“They’re glossing over what is a big problem, but what the big problem is, obviously no one is to know,” Bruno said. “All of this cover-up might not be good for the future.”

McDonald and Baumgarten have not been charged with any crime and did not respond to requests for comment. A third administrator, Chief Operating Officer Stacy Sauls, will remain on staff but will not continue as COO. The investigation found Sauls was unaware of the misconduct and violated no policies.

From December through March, independent investigators from the New York law firm Curley, Hessinger & Johnsrud pored over thousands of pages of documents and interviewed more than 40 people, according to Curry. Workplace investigations of such scope are often looking for patterns of sexual harassment, Bruno said.

Read it all

Filed under: * Anglican - EpiscopalEpiscopal Church (TEC)Presiding Bishop Michael Curry

0 Comments
Posted April 14, 2016 at 5:52 pm [Printer Friendly] [Print w/ comments]

Posted by The_Elves

From Rev Dr Johann W H van der Bijl
Would y’all consider joining us in urgent prayer for Gambella? We simply cannot find a venue acceptable to both groups. While the students have no problem with each other, they are fearful of those who might seek to harm them if they should come into the other group’s territory…which is a legitimate fear. The costs involved in renting space are astronomical and therefore not an option. We have asked the local force if it would be possible to guard the compound while classes are in session. There just doesn’t seem to be an obvious or easy solution to this vexing problem, but we know that the Lord is able to change the hearts of even the most stubborn and to turn tragedy into triumph for His kingdom. So, please consider praying with us for peace.

This is something only our sovereign God can do…

Read it all and there is background here and here

Filed under: * Anglican - EpiscopalAnglican ProvincesThe Episcopal Church of Jerusalem and the Middle East

0 Comments
Posted April 14, 2016 at 2:09 pm [Printer Friendly] [Print w/ comments]

Posted by The_Elves

..What I find most striking about these recent events is not the dysfunction and disobedience of Bishop Waweru (one would expect as much of a “bishop” involved in “dialogue” with heretics), but the political ineptitude and foolishness of Archbishop Idowu-Fearon. Does he really want to stand behind a lie or a liar? Does he really want to accept a delegation to the ACC that sits in defiance of its own province? Isn’t seating this delegation at ACC16 an open affirmation of Bishop Waweru’s deception? Isn’t the ACC now taking an active role in the subversion of a legitimately elected Anglican Communion Primate?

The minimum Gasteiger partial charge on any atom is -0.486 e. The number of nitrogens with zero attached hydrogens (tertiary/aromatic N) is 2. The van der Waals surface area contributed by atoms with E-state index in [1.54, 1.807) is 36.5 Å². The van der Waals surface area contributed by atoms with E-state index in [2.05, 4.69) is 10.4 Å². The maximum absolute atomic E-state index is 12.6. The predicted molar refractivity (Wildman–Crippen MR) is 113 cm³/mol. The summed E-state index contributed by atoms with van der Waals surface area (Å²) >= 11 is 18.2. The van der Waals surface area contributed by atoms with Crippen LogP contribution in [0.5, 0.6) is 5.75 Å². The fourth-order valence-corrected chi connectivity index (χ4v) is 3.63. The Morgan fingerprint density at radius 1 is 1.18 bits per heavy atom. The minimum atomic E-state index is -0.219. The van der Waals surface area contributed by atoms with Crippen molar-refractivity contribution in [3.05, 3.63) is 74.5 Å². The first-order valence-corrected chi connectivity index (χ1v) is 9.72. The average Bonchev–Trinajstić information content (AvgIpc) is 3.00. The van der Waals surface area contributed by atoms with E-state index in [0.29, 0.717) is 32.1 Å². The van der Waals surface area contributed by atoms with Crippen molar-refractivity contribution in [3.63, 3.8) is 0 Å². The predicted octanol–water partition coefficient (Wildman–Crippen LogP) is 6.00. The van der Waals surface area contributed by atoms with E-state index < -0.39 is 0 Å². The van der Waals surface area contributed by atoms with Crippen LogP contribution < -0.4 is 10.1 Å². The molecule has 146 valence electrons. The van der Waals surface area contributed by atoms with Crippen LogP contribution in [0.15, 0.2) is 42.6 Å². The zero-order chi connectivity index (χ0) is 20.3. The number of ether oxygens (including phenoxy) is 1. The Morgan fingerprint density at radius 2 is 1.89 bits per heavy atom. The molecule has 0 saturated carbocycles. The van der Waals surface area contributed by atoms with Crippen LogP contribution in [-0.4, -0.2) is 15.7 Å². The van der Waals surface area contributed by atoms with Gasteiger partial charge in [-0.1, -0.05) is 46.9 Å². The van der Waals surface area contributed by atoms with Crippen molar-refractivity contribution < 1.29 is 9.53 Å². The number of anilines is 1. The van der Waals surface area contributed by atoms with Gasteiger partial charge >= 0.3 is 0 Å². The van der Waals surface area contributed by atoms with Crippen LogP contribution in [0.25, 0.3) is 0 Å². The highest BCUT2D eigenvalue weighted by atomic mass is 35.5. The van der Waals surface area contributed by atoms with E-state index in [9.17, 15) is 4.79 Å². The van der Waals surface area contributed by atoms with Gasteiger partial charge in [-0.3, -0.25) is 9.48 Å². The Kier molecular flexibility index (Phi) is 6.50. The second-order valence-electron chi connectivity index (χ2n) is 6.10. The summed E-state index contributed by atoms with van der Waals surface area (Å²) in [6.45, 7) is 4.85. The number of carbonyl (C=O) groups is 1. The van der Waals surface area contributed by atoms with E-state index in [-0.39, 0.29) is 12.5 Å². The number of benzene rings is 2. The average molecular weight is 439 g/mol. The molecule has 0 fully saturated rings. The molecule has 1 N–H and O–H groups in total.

On what basis or foundation can any ACC official decry colonialism? One does not need to be a prophet to see that this is nothing less than a bald shameless attempt to undermine a sitting Anglican primate who does not toe the Canterbury line and replace him with a toady.

Read it all UPDATE: See also Forged Documents and Subversion

Filed under: * Anglican - EpiscopalAnglican PrimatesPrimates Gathering in Canterbury January 2016

0 Comments
Posted April 13, 2016 at 6:00 pm [Printer Friendly] [Print w/ comments]

Posted by The_Elves

ALL Saints’ College is to be sold to help the Anglican Diocese of Bathurst repay a multi-million dollar debt to the Commonwealth Bank.

Plans to sell the school were confirmed on Saturday during the first day of a local synod meeting. Nine other unidentified church properties across the diocese have also been earmarked for sale to repay the debt.

Read it all

Filed under: * Anglican - EpiscopalAnglican ProvincesAnglican Church of Australia

0 Comments
Posted April 13, 2016 at 5:49 pm [Printer Friendly] [Print w/ comments]

Posted by The_Elves